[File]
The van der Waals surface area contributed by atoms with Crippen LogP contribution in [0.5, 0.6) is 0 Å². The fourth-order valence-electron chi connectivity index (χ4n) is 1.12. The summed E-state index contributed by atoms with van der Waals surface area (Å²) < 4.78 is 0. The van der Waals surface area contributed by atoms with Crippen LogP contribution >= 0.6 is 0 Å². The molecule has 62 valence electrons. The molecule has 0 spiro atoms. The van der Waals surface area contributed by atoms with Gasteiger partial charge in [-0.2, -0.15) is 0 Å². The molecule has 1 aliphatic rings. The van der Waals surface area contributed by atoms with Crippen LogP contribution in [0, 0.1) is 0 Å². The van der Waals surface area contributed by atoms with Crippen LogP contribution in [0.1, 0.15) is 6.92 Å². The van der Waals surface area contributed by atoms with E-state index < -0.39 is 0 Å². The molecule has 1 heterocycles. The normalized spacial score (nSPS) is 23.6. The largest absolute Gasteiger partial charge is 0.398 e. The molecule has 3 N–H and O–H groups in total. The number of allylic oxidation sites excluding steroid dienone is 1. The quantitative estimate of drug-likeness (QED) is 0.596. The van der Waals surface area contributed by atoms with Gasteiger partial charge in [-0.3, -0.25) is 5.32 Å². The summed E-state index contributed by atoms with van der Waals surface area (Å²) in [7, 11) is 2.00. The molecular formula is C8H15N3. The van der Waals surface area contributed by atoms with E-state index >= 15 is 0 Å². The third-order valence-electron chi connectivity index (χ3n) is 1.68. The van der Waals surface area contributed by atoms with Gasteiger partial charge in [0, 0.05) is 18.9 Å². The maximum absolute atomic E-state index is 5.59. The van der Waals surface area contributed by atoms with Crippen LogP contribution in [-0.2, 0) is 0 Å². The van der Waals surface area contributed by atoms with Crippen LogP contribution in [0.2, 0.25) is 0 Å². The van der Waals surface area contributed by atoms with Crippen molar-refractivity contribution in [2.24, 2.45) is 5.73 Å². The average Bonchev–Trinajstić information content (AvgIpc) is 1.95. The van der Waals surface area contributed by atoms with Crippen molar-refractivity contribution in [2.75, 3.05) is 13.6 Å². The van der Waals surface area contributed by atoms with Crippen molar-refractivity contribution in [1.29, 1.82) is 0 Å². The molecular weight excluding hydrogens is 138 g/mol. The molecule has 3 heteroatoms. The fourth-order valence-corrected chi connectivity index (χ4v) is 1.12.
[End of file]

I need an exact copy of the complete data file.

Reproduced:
The van der Waals surface area contributed by atoms with Crippen LogP contribution in [0.5, 0.6) is 0 Å². The fourth-order valence-electron chi connectivity index (χ4n) is 1.12. The summed E-state index contributed by atoms with van der Waals surface area (Å²) < 4.78 is 0. The van der Waals surface area contributed by atoms with Crippen LogP contribution >= 0.6 is 0 Å². The molecule has 62 valence electrons. The molecule has 0 spiro atoms. The van der Waals surface area contributed by atoms with Gasteiger partial charge in [-0.2, -0.15) is 0 Å². The molecule has 1 aliphatic rings. The van der Waals surface area contributed by atoms with Crippen LogP contribution in [0, 0.1) is 0 Å². The van der Waals surface area contributed by atoms with Crippen LogP contribution in [0.1, 0.15) is 6.92 Å². The van der Waals surface area contributed by atoms with E-state index < -0.39 is 0 Å². The molecule has 1 heterocycles. The normalized spacial score (nSPS) is 23.6. The largest absolute Gasteiger partial charge is 0.398 e. The molecule has 3 N–H and O–H groups in total. The number of allylic oxidation sites excluding steroid dienone is 1. The quantitative estimate of drug-likeness (QED) is 0.596. The van der Waals surface area contributed by atoms with Gasteiger partial charge in [-0.3, -0.25) is 5.32 Å². The summed E-state index contributed by atoms with van der Waals surface area (Å²) in [7, 11) is 2.00. The molecular formula is C8H15N3. The van der Waals surface area contributed by atoms with E-state index >= 15 is 0 Å². The third-order valence-electron chi connectivity index (χ3n) is 1.68. The van der Waals surface area contributed by atoms with Gasteiger partial charge in [0, 0.05) is 18.9 Å². The maximum absolute atomic E-state index is 5.59. The van der Waals surface area contributed by atoms with Crippen LogP contribution in [-0.2, 0) is 0 Å². The van der Waals surface area contributed by atoms with Crippen LogP contribution in [0.2, 0.25) is 0 Å². The van der Waals surface area contributed by atoms with Crippen molar-refractivity contribution in [2.24, 2.45) is 5.73 Å². The average Bonchev–Trinajstić information content (AvgIpc) is 1.95. The van der Waals surface area contributed by atoms with Crippen molar-refractivity contribution in [2.75, 3.05) is 13.6 Å². The van der Waals surface area contributed by atoms with Crippen molar-refractivity contribution in [1.29, 1.82) is 0 Å². The molecular weight excluding hydrogens is 138 g/mol. The molecule has 3 heteroatoms. The fourth-order valence-corrected chi connectivity index (χ4v) is 1.12.